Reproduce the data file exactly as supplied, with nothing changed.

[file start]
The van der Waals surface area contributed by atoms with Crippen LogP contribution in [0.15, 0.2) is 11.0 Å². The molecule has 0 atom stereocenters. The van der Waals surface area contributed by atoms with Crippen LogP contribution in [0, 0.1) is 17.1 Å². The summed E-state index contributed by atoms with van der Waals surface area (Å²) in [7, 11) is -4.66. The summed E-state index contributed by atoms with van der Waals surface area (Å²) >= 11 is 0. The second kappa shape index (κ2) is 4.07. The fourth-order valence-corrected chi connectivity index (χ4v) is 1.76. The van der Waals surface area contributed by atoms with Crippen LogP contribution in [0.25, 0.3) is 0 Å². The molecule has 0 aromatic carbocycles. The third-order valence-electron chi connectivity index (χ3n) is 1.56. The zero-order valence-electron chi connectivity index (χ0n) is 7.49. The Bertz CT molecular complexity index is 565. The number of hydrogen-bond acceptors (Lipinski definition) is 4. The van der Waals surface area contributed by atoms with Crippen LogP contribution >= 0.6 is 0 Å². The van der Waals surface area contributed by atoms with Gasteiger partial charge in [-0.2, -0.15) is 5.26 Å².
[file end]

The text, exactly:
The van der Waals surface area contributed by atoms with Crippen LogP contribution in [0.15, 0.2) is 11.0 Å². The molecule has 0 atom stereocenters. The van der Waals surface area contributed by atoms with Crippen LogP contribution in [0, 0.1) is 17.1 Å². The summed E-state index contributed by atoms with van der Waals surface area (Å²) in [7, 11) is -4.66. The summed E-state index contributed by atoms with van der Waals surface area (Å²) >= 11 is 0. The second kappa shape index (κ2) is 4.07. The fourth-order valence-corrected chi connectivity index (χ4v) is 1.76. The van der Waals surface area contributed by atoms with Crippen LogP contribution in [0.25, 0.3) is 0 Å². The molecule has 0 aromatic carbocycles. The third-order valence-electron chi connectivity index (χ3n) is 1.56. The zero-order valence-electron chi connectivity index (χ0n) is 7.49. The Bertz CT molecular complexity index is 565. The number of hydrogen-bond acceptors (Lipinski definition) is 4. The van der Waals surface area contributed by atoms with Crippen LogP contribution >= 0.6 is 0 Å². The van der Waals surface area contributed by atoms with Gasteiger partial charge in [-0.2, -0.15) is 5.26 Å².